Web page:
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why drain tuna packed in olive oil, if the recipe calls for olive oil anyway?

I can cite at least one or two recipes that call for tuna packed in olive oil, drained. Then elsewhere the same recipe calls for extra-virgin olive oil as an ingredient in the dish. What's the point? Why not NOT drain the tuna and just reduce the amount of oil in the other part of the recipe? What am I missing?

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  1. the oil the tuna was packed in will have a lot of tuna taste, and may be very low quality oil. If neither of these concern you, go for it.

    2 Replies
    1. re: magiesmom

      I completely agree - and I actually prefer the more intense tuna flavour I get from using the tuna oil. I used to bring salads to work with a tin of tuna in oil and a wedge of lemon - toss the whole thing together and you've got a simple vinaigrette!

      1. re: magiesmom

        One reason I like to get the higher-end Spanish and Italian canned tuna is that the oil is good. I've made the mayonnaise dressing for vitello tonnato with oil from the tuna can + more fresh as needed, because I like my tonnato sauce to be nice and fishy. I also do what emeats does with tuna in my lunch salad, and with sardines as well, though strictly at home; even just eating sardines in a lunchroom, back when I was working where there was one, tended to drive people out of the room, so I gave it up.

      2. Thanks for the replies. That's kind of what I figured. Next time, I think I will probably try using the tuna oil and see how it comes out.

        1. even the oil used in high-quality jarred tuna is usually a lower-quality non-virgin oil that's been refined and rendered completely odorless and flavorless. after sitting in there with the tuna it's usually pretty fishy, and it possesses none of the aroma or flavor characteristics you'll get from extra-virgin olive oil.

          that's not to say you *can't* use it in the recipe, it's just why many recipes call for you to replace it with a fresh, extra-virgin product when assembling/preparing the dish.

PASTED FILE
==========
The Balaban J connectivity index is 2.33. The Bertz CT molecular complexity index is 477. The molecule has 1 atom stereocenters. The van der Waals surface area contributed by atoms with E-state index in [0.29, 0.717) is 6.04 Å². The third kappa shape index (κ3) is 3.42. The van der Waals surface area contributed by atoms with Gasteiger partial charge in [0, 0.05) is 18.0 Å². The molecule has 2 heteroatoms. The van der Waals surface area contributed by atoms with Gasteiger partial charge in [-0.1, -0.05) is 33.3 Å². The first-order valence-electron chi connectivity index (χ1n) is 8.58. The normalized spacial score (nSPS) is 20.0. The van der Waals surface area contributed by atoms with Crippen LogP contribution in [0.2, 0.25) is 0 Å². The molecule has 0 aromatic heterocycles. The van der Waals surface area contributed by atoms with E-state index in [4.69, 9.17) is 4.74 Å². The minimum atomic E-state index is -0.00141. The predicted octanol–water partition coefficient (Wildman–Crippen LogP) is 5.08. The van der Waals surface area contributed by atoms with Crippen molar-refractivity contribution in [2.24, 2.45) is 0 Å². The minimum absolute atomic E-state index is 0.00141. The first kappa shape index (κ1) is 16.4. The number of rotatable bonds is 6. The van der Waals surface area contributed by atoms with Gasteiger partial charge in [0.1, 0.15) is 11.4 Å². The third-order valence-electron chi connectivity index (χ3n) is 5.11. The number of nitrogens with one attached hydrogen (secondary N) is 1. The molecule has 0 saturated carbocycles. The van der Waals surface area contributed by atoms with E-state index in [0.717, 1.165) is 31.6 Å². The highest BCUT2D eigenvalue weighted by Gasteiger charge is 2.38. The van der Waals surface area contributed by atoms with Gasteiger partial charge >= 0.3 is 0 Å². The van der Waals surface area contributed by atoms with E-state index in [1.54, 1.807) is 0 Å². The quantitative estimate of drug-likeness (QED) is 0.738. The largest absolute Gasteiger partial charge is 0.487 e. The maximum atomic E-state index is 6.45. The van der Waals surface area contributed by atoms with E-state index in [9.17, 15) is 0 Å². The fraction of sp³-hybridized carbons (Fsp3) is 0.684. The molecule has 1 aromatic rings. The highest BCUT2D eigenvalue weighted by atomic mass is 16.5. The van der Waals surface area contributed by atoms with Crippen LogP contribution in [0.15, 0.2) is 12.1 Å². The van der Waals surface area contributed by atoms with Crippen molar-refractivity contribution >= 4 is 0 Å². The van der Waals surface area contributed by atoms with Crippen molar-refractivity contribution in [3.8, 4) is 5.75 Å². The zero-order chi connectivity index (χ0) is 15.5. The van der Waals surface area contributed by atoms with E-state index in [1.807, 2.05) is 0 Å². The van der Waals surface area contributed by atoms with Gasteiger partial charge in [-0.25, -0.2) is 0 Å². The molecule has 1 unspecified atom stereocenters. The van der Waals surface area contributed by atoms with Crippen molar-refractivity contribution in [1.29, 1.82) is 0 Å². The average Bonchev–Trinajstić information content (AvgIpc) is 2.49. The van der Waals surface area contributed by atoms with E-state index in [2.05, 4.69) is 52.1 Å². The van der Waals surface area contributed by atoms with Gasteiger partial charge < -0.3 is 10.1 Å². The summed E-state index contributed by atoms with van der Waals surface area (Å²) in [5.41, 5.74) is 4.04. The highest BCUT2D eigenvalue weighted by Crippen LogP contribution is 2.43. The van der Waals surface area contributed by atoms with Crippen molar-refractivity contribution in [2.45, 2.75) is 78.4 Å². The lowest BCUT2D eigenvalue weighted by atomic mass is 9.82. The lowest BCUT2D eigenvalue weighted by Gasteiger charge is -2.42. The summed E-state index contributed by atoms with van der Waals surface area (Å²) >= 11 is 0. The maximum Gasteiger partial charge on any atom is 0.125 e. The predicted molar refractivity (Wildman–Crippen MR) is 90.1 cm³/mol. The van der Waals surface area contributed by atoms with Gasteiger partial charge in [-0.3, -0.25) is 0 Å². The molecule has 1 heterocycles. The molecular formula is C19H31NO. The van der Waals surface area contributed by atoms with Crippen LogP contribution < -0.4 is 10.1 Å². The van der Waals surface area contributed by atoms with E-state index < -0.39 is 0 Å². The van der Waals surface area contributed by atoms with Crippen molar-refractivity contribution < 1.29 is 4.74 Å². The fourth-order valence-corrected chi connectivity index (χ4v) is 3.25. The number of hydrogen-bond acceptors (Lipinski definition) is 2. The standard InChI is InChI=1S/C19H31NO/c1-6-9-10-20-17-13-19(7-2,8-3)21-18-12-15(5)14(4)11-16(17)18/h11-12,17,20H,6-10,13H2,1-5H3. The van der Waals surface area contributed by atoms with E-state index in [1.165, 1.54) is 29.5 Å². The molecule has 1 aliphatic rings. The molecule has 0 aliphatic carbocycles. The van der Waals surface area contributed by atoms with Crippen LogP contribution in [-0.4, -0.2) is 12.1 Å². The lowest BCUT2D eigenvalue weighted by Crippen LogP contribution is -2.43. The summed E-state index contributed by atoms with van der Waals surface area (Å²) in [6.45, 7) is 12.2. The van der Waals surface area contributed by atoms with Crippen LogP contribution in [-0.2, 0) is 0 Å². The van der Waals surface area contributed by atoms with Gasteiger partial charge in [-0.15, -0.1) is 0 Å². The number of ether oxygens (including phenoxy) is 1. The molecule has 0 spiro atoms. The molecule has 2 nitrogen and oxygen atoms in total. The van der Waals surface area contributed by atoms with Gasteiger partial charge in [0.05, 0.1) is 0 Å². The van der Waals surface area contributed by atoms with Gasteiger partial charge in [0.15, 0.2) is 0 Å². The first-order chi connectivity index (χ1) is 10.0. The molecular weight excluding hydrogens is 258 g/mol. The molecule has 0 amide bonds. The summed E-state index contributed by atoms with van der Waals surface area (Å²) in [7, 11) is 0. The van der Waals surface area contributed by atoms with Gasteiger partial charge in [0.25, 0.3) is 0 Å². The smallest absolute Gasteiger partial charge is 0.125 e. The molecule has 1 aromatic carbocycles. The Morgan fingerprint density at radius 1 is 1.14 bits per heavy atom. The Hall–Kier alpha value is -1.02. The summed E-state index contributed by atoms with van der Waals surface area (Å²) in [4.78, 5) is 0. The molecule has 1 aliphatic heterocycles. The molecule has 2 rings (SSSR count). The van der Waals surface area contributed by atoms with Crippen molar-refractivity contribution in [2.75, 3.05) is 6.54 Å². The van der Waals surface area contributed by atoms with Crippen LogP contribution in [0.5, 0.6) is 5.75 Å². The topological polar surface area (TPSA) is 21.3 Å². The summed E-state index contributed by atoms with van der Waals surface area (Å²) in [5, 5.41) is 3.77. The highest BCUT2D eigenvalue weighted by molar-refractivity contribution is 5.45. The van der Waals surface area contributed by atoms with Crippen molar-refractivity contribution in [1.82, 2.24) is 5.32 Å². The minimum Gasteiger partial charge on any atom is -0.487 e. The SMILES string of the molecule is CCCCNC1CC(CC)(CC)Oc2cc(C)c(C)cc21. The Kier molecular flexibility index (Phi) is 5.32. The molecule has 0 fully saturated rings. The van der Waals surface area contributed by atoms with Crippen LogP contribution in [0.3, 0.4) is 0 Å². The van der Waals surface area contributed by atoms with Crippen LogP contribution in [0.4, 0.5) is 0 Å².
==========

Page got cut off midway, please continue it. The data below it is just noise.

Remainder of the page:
2 Replies
          1. re: goodhealthgourmet

            Hhhmmm. Maybe I'll use some if not all of the tuna-packed oil. At a minimum, I won't work so hard to rid the tuna of absolutely all of its oil.

            1. re: uwsgrazer

              oh, there's no need to get rid of all of it. WHy not taste it and see what you think.

          2. Because your cat will be very, very angry!

            1 Reply
            1. re: visciole

              gotta be careful feeding it to the cat - in some of them, even small amounts of the oil can produce the same effect that humans experience after consuming castor oil or escolar...

              1. re: darrentran87

                I always use the olive oil that anchovies are packed in. Usually on salad.

                1. re: zzDan

                  What a good idea! i am very fond of anchovies. Why has it never occurred to me to use the oil they're packed in!

                  1. re: Cliocooks

                    The only slight drawback is the anchovy oil is salty. But it all works for me :)

              2. One reason is that the oil used to pack tuna is not necessary extra-virgin olive oil. Even if it was high quality extra-virgin olive oil, oil degrades over time (even it is sealed in can). On the other hand, I don't if it really matters this much. That will be personal, and you will decide.